In an effort to curb the growing maternal health care crisis, today, the U.S. Preventive Services Task Force (USPSTF) released a simple, but effective recommendation: screen all pregnant individuals for high blood pressure at every routine prenatal visit. 

The United States is rife with maternal health crises, especially due to hypertensive disorders, such as preeclampsia, eclampsia, and gestational high blood pressure, a collection of life-threatening conditions that are one of the leading causes of pregnancy-related deaths in the U.S. 

In fact, the disorders are present in one-third of maternal deaths during hospital deliveries and directly cause over 6% of all pregnancy-related deaths in the country.

So what exactly does this mean? Anyone pregnant should have their blood pressure levels checked and recorded by their doctor in-office during every appointment throughout pregnancy. This is the recommendation even if you don’t have a history or diagnosis of high blood pressure.

“Because these conditions can cause serious health issues, screening is an important way to keep pregnant people and their babies healthy,” Esa Davis, M.D., M.P.H., a member of USPSTF, said in a statement.  

Regular screenings can improve the odds of early detection of serious conditions like preeclampsia, which can cause serious organ damage or when left untreated, can be fatal to the mother and baby.. Pregnant women tend to develop the condition during the second half of pregnancy and the condition can arise in people who have never had high blood pressure previously. 

Risk factors for high blood pressure can include gestational diabetes, being pregnant with more than one baby, having a high body mass index, or being 35 or older during pregnancy.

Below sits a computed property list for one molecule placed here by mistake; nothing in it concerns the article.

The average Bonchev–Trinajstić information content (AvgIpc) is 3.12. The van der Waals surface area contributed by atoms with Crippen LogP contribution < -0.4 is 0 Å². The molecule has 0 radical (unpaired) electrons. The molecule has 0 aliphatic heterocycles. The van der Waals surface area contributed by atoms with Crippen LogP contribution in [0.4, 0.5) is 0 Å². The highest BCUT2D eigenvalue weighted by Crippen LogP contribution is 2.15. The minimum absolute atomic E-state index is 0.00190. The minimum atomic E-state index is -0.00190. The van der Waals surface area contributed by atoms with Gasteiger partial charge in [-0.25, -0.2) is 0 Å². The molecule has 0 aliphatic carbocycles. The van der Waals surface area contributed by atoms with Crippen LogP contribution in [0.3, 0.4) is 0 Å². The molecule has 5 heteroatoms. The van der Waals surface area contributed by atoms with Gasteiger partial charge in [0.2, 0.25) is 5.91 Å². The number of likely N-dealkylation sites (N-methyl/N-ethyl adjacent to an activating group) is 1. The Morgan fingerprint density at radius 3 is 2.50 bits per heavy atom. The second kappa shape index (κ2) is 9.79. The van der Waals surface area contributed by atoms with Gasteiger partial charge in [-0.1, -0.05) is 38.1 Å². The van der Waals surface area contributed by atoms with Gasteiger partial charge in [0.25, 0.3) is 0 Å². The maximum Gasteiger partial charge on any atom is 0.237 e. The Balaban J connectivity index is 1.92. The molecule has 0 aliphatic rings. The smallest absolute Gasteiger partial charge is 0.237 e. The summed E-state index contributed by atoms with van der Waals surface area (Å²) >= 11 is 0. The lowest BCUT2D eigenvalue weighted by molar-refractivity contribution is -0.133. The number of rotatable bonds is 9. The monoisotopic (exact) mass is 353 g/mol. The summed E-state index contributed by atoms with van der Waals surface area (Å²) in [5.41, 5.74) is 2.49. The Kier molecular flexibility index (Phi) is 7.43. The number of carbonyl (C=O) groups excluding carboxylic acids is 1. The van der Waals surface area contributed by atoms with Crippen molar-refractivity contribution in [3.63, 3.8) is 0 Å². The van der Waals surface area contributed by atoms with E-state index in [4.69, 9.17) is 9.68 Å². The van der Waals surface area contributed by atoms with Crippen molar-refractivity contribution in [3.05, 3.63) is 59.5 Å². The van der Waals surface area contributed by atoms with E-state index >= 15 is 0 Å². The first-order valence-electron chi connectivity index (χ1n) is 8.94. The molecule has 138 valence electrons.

If you develop high blood pressure during pregnancy, doctors will perform multiple tests to confirm the elevated blood pressure readings. The USPSTF recommends a low-dose aspirin as a preventative measure for those at risk of preeclampsia after week 12 of pregnancy.

The final recommendations, published today in JAMA, align with USPSTF’s 2023 draft recommendation on the same subject and are consistent with the 2017 final recommendation to include all hypertensive disorders during pregnancy. 

Recommendations to aid in stark racial disparities

While the recommendations are an important step forward, the USPSTF acknowledges it’s not enough. Current maternal mortality rates aren’t “affecting everyone equally,” Dr. Davis tells The Messenger.

She’s talking about the stark racial inequities that plague hypertension-related pregnancy death rates in America. 

According to 2019 data, hypertensive disorders affected one in five childbirth hospitalizations in Black birthing women. Moreover, Black people are more likely to experience maternal and infant mortality than any other racial group. Preeclampsia rates are 60 times higher in Black women than in white women, according to the Centers for Disease Control and Prevention (CDC).

Additionally, Native American and Alaska Native pregnant people are also disproportionately affected. Between 2017 and 2019, around 16% were found to have hypertensive disorders during hospital deliveries. However, they account for less than 3% of the U.S. population.